Progressive and inclusive are the ‘buzz words’ of the new generation of politicians, Justin Trudeau, Emmanuel Macron, and now our own prime minister, Jacinda Ardern. Continue reading
New ideas don’t come out of thin air. They build on information that is already in the public domain, provided by past generations of innovative thinkers and on public education systems that teach people the skills they need to extend existing thinking.
If ever there was a time when new ideas were needed, it is now. The biggest problem facing the planet is climate change. And it is unique, in that if everyone doesn’t adopt measures to combat global warming, no one will be safe. What we do as individuals, or individual countries, is useless unless everyone elsewhere follows suit. This has major implications. Continue reading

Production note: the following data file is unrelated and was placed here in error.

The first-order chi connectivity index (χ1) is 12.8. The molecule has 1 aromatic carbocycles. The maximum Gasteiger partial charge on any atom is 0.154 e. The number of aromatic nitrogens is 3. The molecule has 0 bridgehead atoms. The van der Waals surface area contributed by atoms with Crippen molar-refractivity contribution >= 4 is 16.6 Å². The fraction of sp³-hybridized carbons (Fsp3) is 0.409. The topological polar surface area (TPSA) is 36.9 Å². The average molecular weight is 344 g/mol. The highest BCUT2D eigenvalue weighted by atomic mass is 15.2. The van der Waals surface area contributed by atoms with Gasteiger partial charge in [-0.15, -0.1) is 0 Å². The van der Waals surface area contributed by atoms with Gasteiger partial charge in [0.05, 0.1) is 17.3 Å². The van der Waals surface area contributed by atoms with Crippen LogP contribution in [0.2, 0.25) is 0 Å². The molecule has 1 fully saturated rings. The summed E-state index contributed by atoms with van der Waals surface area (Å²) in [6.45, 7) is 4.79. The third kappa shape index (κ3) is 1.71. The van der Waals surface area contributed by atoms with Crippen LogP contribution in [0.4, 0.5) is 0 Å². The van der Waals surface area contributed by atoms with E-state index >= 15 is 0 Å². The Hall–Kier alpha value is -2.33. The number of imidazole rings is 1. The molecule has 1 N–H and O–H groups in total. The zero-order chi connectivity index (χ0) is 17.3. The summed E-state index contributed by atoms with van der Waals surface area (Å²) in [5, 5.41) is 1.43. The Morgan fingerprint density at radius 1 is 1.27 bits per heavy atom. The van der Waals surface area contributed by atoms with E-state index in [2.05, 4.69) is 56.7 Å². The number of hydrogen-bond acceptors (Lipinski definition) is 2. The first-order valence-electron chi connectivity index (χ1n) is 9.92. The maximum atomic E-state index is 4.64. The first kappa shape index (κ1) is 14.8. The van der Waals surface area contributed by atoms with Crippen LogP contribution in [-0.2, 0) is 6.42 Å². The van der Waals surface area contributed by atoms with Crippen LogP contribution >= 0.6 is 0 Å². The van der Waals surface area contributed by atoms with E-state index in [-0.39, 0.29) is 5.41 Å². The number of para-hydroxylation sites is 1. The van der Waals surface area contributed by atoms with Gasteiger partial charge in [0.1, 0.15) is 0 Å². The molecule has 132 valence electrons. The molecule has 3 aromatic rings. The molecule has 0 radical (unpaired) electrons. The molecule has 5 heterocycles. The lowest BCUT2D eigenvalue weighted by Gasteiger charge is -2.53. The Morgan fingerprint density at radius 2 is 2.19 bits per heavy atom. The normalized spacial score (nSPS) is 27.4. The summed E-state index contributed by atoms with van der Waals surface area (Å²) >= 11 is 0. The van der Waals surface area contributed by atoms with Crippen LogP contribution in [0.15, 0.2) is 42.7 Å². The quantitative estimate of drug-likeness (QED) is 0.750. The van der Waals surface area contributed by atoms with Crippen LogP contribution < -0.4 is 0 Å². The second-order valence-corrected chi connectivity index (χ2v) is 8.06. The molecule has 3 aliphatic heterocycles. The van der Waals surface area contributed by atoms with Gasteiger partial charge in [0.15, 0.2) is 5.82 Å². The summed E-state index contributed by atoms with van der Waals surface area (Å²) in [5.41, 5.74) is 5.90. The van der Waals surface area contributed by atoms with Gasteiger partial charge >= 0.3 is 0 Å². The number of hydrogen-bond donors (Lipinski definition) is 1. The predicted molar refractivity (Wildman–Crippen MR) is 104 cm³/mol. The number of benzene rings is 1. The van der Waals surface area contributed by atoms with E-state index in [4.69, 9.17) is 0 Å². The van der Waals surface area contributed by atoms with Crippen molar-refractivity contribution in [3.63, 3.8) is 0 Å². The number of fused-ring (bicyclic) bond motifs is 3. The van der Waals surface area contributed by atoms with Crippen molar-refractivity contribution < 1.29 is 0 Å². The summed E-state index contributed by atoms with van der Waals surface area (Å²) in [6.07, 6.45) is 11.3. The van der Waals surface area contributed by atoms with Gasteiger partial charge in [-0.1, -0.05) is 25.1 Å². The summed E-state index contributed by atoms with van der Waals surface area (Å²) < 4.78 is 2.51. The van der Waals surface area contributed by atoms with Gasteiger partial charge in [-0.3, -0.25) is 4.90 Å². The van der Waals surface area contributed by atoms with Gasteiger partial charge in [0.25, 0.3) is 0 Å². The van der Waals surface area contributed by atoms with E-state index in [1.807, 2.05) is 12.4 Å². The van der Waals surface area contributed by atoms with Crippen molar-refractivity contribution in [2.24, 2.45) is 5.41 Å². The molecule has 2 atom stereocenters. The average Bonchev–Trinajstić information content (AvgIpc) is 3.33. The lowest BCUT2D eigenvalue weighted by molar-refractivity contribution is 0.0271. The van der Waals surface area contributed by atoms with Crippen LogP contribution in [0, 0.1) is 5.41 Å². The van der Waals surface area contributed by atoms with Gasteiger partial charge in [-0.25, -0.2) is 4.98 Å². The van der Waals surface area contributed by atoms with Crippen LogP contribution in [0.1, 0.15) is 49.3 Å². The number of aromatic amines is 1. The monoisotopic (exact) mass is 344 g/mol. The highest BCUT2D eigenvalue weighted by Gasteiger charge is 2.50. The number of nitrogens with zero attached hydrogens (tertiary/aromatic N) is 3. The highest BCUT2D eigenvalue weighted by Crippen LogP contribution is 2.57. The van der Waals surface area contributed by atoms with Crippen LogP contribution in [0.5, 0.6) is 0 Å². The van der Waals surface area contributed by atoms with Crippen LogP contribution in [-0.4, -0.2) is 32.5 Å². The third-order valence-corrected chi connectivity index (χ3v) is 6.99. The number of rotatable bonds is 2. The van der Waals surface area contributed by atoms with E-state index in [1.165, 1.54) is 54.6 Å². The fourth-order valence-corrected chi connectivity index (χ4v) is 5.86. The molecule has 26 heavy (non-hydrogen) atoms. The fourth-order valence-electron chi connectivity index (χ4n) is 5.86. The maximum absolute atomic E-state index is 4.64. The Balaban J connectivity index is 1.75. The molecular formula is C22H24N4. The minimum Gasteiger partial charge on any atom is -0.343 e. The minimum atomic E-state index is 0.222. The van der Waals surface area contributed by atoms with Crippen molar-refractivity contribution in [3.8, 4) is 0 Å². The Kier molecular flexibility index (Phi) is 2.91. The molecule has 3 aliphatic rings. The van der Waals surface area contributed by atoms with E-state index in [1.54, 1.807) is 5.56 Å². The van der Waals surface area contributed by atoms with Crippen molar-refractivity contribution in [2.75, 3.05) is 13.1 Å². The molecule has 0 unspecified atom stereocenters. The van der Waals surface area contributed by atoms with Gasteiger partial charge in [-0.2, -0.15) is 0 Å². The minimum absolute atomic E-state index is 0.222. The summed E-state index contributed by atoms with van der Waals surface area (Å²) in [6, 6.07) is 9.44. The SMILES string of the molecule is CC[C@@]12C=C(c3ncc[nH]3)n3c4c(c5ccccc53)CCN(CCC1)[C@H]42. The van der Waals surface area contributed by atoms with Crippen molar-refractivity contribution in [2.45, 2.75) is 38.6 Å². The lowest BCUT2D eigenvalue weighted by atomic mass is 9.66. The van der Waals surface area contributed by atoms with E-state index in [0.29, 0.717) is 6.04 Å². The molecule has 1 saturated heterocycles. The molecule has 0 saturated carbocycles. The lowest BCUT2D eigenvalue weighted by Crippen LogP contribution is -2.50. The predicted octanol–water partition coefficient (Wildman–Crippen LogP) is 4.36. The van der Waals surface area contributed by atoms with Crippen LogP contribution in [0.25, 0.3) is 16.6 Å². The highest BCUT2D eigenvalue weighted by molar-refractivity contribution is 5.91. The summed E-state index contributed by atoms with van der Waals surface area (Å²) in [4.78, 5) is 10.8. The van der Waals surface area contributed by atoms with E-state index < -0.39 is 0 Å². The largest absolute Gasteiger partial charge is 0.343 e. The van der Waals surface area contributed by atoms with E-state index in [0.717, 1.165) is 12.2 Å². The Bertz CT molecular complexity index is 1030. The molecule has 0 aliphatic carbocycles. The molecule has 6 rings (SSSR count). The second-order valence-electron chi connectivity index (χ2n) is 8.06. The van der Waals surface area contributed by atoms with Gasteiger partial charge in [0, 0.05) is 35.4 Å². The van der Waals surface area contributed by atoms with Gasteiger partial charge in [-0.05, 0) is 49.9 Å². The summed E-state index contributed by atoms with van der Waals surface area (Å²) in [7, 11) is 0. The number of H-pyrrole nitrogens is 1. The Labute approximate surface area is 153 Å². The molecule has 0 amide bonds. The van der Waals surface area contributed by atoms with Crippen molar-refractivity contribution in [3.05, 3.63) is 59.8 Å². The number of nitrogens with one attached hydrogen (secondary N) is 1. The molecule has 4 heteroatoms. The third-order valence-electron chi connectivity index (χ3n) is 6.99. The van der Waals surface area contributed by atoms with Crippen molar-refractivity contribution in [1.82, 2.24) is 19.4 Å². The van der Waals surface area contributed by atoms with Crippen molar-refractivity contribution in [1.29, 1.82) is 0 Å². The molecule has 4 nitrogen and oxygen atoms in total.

The mainstream media in New Zealand presents the argument that New Zealand and the other countries involved in TPP negotiations over tariff-free trade/the best ways to increase corporate profits, represent the progressive way of the future. US President Donald Trump, in deciding to reintroduce tariffs, is going backwards.
Tariffs are an affront to neoliberalism and as such cannot be condoned by mainstream economists. All the more reason, even though it is Donald Trump who has raised the issue, we should go there. We should have the conversation we should have had in 1984 when our politicians decided, unilaterally, that tariff-free trade was the answer to the universe. Or at the least the question of why New Zealand couldn’t sell mutton to countries that already had their own sheep? Continue reading